A Simple Implementation of Merge Sort in Python

Understand Merge Sort in 6 Minutes

Understand Merge Sort in 6 Minutes

Merge sort is one of the algorithms you need to master. Why?

Because it is in the class of efficient algorithms and is easy to understand.

But what does efficient mean?

Let’s get back to that. First how does Merge Sort work?

Merge Sort explained

It takes the list and breaks it down into two sub lists. Then it takes these sublists and break them down into two. This process continues until there is only 1 element in each sublist.

And a list containing only 1 element, is a sorted list.

Merge Sort explained

It then takes two sublists and merge them together. Notice, that each of these sublists (in the first place, the sublists only contain 1 element each) are sorted.

Then it is effective to merge them together sorted. The algorithm looks at the first element of each sorted sublist and takes the smaller element first.

Merge Sort explained

This process continues all the way down.

Then the next row is taken of sublists. Again, the sample algorithm is used to merge them together. Take the smaller element of the two and add them to the new list. This continues.

Merge Sort explained

This process continues until we end up with one list.

Merge Sort explained

Which by magic (or the logic behind the algorithm) is sorted.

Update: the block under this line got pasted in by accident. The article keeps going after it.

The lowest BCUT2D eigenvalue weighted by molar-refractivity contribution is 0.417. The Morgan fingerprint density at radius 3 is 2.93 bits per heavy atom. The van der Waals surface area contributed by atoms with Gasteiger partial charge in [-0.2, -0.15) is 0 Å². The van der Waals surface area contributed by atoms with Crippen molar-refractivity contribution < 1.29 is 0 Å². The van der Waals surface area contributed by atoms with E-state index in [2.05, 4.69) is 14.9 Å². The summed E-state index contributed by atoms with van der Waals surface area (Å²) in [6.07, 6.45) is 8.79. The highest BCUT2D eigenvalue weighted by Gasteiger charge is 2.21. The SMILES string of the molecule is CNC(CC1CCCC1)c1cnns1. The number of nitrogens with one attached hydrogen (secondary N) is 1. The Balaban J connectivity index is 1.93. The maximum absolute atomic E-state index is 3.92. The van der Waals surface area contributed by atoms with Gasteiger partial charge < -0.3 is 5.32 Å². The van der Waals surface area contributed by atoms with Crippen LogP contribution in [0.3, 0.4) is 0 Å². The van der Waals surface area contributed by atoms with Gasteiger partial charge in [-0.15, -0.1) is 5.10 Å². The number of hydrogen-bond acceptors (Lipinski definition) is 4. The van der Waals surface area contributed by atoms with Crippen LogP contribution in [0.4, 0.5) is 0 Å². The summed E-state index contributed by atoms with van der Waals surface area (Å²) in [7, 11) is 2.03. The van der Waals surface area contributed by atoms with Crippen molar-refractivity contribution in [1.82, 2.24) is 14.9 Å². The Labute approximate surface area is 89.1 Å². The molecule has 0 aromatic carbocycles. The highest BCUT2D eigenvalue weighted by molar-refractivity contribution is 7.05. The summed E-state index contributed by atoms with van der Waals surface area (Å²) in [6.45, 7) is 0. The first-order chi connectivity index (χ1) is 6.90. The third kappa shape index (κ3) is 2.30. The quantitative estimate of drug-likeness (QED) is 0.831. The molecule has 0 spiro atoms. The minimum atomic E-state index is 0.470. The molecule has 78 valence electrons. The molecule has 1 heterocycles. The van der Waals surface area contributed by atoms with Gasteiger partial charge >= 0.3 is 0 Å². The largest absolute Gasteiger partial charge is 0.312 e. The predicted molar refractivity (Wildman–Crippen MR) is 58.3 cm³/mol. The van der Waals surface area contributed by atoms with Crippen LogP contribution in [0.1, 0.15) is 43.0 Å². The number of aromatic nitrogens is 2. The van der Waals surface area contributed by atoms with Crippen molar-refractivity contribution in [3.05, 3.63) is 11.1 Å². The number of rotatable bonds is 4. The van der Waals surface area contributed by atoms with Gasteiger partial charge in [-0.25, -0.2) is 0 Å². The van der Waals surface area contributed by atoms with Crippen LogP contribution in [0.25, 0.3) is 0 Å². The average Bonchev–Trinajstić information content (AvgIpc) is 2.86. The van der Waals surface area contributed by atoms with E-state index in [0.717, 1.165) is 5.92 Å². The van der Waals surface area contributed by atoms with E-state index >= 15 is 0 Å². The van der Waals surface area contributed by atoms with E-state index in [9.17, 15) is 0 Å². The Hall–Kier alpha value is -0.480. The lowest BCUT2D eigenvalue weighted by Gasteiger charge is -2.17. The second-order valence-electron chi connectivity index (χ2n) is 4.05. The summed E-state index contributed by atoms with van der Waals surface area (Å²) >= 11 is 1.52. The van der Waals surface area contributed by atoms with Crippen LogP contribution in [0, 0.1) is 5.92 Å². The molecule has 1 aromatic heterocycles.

Time complexity

Well, we talked about it is one of the efficient sorting algorithm. That means it runs in O(N log(N)) time.

That means, if you have a list of N unsorted elements, it will take N log(N) operations.

Is that true for Merge Sort?

How many layers do you have in the algorithm?

Well, for each layer you half the size of each sublist. You can do that log(N) times.

For each layer, you do N comparisons. That results in N log(N) operations, hence, the O(N log(N)) time complexity.

The implementation of Merge Sort in Python

def merge_sort(my_list):
    if len(my_list) <= 1:
        return my_list

    mid = len(my_list)//2
    left_list = my_list[:mid]
    right_list = my_list[mid:]

    merge_sort(left_list)
    merge_sort(right_list)

    index_left = 0
    index_right = 0
    index_main = 0

    while index_left < len(left_list) and index_right < len(right_list):
        if right_list[index_right] < left_list[index_left]:
            my_list[index_main] = right_list[index_right]
            index_right += 1
            index_main += 1
        else:
            my_list[index_main] = left_list[index_left]
            index_left += 1
            index_main += 1

    while index_left < len(left_list):
        my_list[index_main] = left_list[index_left]
        index_left += 1
        index_main += 1

    while index_right < len(right_list):
        my_list[index_main] = right_list[index_right]
        index_right += 1
        index_main += 1


def main():
    my_list = [19, 56, 8, -6, -3, 27, -9, -29]
    print(my_list)
    merge_sort(my_list)
    print(my_list)


if __name__ == "__main__":
    main()

That is awesome.

Want to learn more about sorting. Check out the Insertion Sort, which is also one of the sorting algorithms you need to master. It is not as efficient, but it has one advantage you need to understand.

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